Scientifically invalid

Inter-Academy update on GM crops does little to redeem Indian science

By Latha Jishnu
Published: Monday 31 January 2011

THREE months after the country’s top science academies released their controversial report backing genetically modified (GM) crops and hastily withdrew it after it was panned by the scientific community, they are back with an updated report—and the verdict is that it is worse than the original.

The Inter-Academy Report on GM crops has been put together by the Indian Academy of Sciences, Indian National Science Academy (INSA), National Academy of Agricultural Sciences, National Academy of Medical Sciences (NAMS), Indian National Academy of Engineering and National Academy of Sciences (India)—the bodies to which the cream of India’s scientists belongs.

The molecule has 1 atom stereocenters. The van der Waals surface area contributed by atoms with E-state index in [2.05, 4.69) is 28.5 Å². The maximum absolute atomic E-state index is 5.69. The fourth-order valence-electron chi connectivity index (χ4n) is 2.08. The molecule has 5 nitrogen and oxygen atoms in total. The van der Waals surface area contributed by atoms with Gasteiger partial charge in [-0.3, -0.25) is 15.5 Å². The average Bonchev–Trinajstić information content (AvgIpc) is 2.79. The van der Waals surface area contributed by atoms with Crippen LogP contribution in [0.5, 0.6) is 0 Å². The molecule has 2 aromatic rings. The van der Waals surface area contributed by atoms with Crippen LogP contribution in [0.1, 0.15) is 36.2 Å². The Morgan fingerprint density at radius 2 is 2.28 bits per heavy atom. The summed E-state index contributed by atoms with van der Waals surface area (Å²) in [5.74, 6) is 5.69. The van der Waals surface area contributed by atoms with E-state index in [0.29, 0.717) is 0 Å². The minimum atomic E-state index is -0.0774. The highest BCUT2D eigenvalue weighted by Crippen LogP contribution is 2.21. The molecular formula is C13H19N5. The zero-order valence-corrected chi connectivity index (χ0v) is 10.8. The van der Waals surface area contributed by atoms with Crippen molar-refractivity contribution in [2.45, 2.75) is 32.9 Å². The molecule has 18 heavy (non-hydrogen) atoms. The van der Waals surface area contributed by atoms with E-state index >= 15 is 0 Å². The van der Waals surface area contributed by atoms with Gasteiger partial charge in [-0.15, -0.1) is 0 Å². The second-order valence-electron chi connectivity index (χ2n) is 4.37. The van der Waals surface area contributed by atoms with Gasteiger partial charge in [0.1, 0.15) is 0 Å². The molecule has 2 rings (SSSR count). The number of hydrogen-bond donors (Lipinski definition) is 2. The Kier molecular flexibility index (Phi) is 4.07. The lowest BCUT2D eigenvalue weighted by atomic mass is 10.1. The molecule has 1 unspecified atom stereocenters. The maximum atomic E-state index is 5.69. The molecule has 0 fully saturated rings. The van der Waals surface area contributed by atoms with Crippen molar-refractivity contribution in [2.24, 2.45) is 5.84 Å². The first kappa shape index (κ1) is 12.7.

Minister for Environment and Forests Jairam Ramesh and Planning Commission member K Kasturirangan had commissioned the academies to assess the safety and viability of growing GM crops in the wake of countrywide protests over the approval for Bt brinjal, the first GM food crop that would have been commercialised in India.

The report, first released in September 2010, became notorious for having plagiarised a paper written by a crop developer (see ‘Sham Science’, Down To Earth, October 16-31, 2010). It was also shoddy—there were no citations or references. Nor did it say who were consulted and how the report arrived at its conclusions. Ramesh had dismissed the 25-page report, saying “it does not appear to be the product of rigorous scientific evaluation”.

The updated report has been tidied up. There are references (119 of them) and a list of those who attended the June 1, 2010, meeting, the only one held to discuss this important issue. In addition, eight presentations that were made at the meeting have been put up on the INSA website but have not been annexed to the report. That’s as far as the changes go; the content remains more or less the same. Far from having redeemed themselves, the academies appear in even poorer light because the report is rife with “sweeping, unsubstantiated and superficial statements” according to many of the scientists that Down To Earth spoke to. Some described the new report as “juvenile and trivial”.